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68 Spoke wheel help needed

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DutchDude

Guest
Like Duane already predicted - I am having problems fitting the sprocket. But my wife choose the bike, so I am kinda stuck with it :)

As you can see in the first two pictures, there are two problems.

1. The hub is 70 mm, and the inner diameter of the holes in the sprocket is 65 mm

2. Too many spokes, so the bolds don't line up.

http://i114.photobucket.com/albums/n267/DutchDude_2006/Moped_007L.jpg

http://i114.photobucket.com/albums/n267/DutchDude_2006/Moped_008L.jpg

As you can see, you can actually see the hub through the bold holes. As well as the many obstructions of spokes :)
 
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DutchDude

Guest
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npk1977

Guest
Interesting & fun idea. I'm not qualified to answer your question, but I can offer a solution: take the hub to a qualified machinist. I guess that you want your hole pattern to be concentric to the axle. A real machinist will be able to (1) drill a nice concentric hole-pattern and (2) give you some advice to tell you if the idea is stupid or not :)

'luck
 
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DutchDude

Guest
Alright - I was thinking of drilling it myself - but just what do you think a machinest would charge for 9 holes in hub and sprocket (18 total)? Might be less of a headache, if it is reasonable...
 
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japat100

Guest
it is not only to drill holes ,,but you must have a way to center the sprocket and keep it centered ,in other words the holes alone with bolts will not keep it centered

, i place 8 3/16 bolts with lock nuts and made a adapter plate 1/4 thick to fit the small ridge on the hub ,and the other side made to fit the hole in the sprocket that would keep it centered .,, very time consuming to get it right ,, if you knew someone with a lathe that tinkers may get it done with little cost ,but i would not want to think how much it would be at machine shop charge by the hour ,but you could get a set price ,,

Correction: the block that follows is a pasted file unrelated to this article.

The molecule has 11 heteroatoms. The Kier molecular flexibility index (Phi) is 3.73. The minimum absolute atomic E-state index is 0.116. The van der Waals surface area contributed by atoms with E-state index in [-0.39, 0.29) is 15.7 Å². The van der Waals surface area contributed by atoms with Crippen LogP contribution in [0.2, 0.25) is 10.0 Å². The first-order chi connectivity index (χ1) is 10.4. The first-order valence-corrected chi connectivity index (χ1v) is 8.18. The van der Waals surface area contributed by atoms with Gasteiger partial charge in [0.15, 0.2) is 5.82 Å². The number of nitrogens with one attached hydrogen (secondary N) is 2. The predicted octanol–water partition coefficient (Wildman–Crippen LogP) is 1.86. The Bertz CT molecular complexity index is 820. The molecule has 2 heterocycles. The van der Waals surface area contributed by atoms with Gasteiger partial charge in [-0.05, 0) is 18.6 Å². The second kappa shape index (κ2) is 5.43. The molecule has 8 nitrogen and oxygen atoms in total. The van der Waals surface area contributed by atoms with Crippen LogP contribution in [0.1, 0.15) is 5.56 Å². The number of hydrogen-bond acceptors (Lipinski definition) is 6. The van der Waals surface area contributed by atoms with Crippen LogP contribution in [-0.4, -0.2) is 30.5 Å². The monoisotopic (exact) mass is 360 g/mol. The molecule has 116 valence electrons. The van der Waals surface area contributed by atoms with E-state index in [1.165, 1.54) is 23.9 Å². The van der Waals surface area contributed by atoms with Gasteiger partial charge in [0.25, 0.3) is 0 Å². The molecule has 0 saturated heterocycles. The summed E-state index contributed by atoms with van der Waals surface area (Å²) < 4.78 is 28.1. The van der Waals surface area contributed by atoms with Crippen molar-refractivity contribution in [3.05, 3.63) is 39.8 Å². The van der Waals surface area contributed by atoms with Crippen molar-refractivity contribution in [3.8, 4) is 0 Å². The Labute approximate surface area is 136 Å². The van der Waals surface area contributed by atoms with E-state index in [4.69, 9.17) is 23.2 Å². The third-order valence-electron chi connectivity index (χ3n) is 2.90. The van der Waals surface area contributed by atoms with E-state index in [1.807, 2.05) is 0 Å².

it worked out great for me because i have a lathe and plenty of time ,, and in my opinion a much better way to place sprocket then using the spoke system .. no broken spokes and my spokes are very small gage ,,,and the sprocket is very true ,,, may have about 300 miles on bike so far with no sign of problem

you may have a biggest problem and cost 10 times more if you change bike style ,,, did i hear you say the wife choose the bike

japat













japat
 
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DutchDude

Guest
have a look at this hub adapter for ideas. they use ONLY six bolts
the adapter spaces the sprocket out for tire clearance issues.(occ stingray)
lots of pics.....the 6 hole pattern should work for your sprocket & hub.

http://cgi.ebay.com/Chopper-Motorized-Bicycle-OCC-Moped-Stingray-Bike-Motor_W0QQitemZ280137614630QQihZ018QQcategoryZ42314QQssPageNameZWDVWQQrdZ1QQcmdZViewItem
I like that idea of the adapter - but that still has me drilling the same holes in the hub itself. I think I would be more comfortable with more holes then six. Doesn't the torque on a bold increase, the less holes you use? From just looking at it, and the amount of material available, it looks like you can fit between 8 and 10 bolds.